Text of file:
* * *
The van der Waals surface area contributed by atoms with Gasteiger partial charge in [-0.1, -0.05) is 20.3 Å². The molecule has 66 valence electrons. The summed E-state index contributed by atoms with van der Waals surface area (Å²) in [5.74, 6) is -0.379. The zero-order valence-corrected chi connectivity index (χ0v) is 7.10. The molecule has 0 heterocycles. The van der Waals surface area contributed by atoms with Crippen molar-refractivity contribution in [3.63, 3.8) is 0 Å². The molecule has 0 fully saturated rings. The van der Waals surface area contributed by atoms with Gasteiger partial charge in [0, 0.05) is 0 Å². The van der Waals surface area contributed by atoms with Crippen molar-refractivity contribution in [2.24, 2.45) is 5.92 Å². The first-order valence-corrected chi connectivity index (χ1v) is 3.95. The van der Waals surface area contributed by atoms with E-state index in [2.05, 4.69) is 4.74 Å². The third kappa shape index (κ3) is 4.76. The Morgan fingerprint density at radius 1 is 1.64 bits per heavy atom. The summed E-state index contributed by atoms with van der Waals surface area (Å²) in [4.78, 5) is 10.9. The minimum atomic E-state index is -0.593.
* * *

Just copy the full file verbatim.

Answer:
The van der Waals surface area contributed by atoms with Gasteiger partial charge in [-0.1, -0.05) is 20.3 Å². The molecule has 66 valence electrons. The summed E-state index contributed by atoms with van der Waals surface area (Å²) in [5.74, 6) is -0.379. The zero-order valence-corrected chi connectivity index (χ0v) is 7.10. The molecule has 0 heterocycles. The van der Waals surface area contributed by atoms with Crippen molar-refractivity contribution in [3.63, 3.8) is 0 Å². The molecule has 0 fully saturated rings. The van der Waals surface area contributed by atoms with Gasteiger partial charge in [0, 0.05) is 0 Å². The van der Waals surface area contributed by atoms with Crippen molar-refractivity contribution in [2.24, 2.45) is 5.92 Å². The first-order valence-corrected chi connectivity index (χ1v) is 3.95. The van der Waals surface area contributed by atoms with E-state index in [2.05, 4.69) is 4.74 Å². The third kappa shape index (κ3) is 4.76. The Morgan fingerprint density at radius 1 is 1.64 bits per heavy atom. The summed E-state index contributed by atoms with van der Waals surface area (Å²) in [4.78, 5) is 10.9. The minimum atomic E-state index is -0.593.